The Cubs and Cardinals entered their series Monday night 16 games apart in the standings but with a couple of by-the-numbers similarities.
Through Sunday, both were 21-22 in one-run games. Both also had won four games fewer than their runs and runs allowed would suggest through the Pythagorean projection — a much bigger deal to the Cardinals in their tight wild-card race with the Mets and Giants than to the runaway Cubs.
The Cubs (34-21,+7) and Cardinals (32-23,+5) were strong in one-run decisions last year and exceeded Pythagorean.
But their ups and downs against the norm are nothing compared to the Rangers, who are rolling to the American League West title in rare fashion at +11 vs. Pythagorean.
Most teams come close to their projection, with the formula: runs^2/(runs^2 + runs allowed^2) = winning percentage. The Reds, Marlins, Astros and Mariners are right on their projection, and 23 of the 30 major-league teams are within four games of Pythagorean.
The White Sox (68-74) are one game better than the 67-75 record suggested by their runs data.
Exceptional bullpen performance or unusual runs of clutch hitting — for better or worse — can move record vs. Pythagorean a bit.
Chance is a factor, too, and we see regression to the mean from season to season, though roster changes can outweigh the regression effect.
Chance or not, a rare run vs. Pythagorean can boost a team into the postseason or knock a good team out.
We’re seeing that with the Rangers, who are 85-59 and a giant step ahead of the Cubs’ +7 vs. Pythagorean that led the majors last year.
By the formula, the Rangers’ 697 runs and 676 runs allowed normally would lead to a 74-70 record that would leave them 1½ games behind the Astros and Mariners in the AL West instead of 9½ games up.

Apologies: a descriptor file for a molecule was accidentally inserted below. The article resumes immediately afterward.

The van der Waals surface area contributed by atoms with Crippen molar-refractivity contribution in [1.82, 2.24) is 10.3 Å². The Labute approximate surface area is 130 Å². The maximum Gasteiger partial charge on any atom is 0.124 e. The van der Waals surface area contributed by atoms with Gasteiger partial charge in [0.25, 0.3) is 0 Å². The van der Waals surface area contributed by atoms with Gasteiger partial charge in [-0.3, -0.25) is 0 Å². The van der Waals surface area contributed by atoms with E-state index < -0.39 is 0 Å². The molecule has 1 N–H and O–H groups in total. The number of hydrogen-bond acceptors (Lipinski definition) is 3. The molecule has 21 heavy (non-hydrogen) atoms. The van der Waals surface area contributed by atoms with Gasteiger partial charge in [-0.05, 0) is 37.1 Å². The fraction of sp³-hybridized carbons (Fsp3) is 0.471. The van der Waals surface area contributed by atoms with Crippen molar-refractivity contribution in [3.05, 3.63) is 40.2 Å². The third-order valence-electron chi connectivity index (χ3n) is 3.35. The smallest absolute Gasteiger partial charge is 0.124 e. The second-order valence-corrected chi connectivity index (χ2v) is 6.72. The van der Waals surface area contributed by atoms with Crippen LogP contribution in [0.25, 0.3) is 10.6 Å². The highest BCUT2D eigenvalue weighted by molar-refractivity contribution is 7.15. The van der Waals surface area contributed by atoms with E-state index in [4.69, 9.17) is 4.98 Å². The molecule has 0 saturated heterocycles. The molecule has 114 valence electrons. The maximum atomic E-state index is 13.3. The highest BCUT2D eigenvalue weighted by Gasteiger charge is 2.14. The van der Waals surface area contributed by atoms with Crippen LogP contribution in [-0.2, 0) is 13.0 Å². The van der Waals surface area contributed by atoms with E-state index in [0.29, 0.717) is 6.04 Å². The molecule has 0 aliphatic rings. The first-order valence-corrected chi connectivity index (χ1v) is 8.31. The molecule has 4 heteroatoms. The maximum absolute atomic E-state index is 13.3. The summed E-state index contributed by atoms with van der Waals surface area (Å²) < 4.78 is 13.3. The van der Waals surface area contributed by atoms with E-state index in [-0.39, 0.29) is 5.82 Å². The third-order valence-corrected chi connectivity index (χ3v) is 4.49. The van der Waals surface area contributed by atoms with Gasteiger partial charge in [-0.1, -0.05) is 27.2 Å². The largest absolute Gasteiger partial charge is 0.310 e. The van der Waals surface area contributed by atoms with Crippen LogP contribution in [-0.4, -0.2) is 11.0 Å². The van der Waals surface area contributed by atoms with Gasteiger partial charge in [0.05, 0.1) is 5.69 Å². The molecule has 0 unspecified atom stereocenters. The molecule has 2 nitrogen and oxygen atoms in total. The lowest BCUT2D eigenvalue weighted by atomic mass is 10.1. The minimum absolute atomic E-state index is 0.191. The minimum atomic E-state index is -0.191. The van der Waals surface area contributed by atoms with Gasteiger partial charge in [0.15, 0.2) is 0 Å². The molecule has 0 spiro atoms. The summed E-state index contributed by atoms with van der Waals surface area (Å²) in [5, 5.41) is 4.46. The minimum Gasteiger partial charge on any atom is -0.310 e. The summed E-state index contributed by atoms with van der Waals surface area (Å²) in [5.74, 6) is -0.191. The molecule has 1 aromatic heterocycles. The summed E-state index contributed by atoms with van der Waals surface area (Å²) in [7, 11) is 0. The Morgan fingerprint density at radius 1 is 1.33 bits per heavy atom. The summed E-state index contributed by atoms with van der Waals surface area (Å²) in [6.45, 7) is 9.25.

That’s fueled by a 31-10 record for a .756 winning percentage in one-run games, not far off the 2012 Orioles’ major-league-record .763 percentage on a 29-9 record in one-run games.
Those Orioles also were +11 vs. Pythagorean, making them one of seven teams who finished the regular season +10 or better since League Divisional Series began in 1995. Since then, no team has reached the World Series and only one has won more games the next season:
υ 2012 Orioles, +12 at 93-69, lost ALDS, +0, 85-77 in 2013.
υ 2009 Mariners, +10, 85-77, no playoffs, +2, 61-101 in 2010.
υ 2008 Angels, +12, 100-62, lost LDS, +5, 97-65 in 2009, lost LCS.
υ 2007 Diamondbacks, +11, 90-72, lost LCS, +0, 82-80 in 2008.
υ 2005 Diamondbacks, +11, 77-85, no playoffs, -4, 76-86 in 2006.
υ 2004 Yankees, +12, 89-73, lost LCS, +5, 95-67 in 2005, lost LDS.
υ 1997 Giants, +10, 90-72, lost LDS, -2, 89-74 in 1998.
Compared to those outliers, the Cubs’ and Cards’ -4 is right on Pythagorean, though any shortfall in wins could loom large for the Cardinals.
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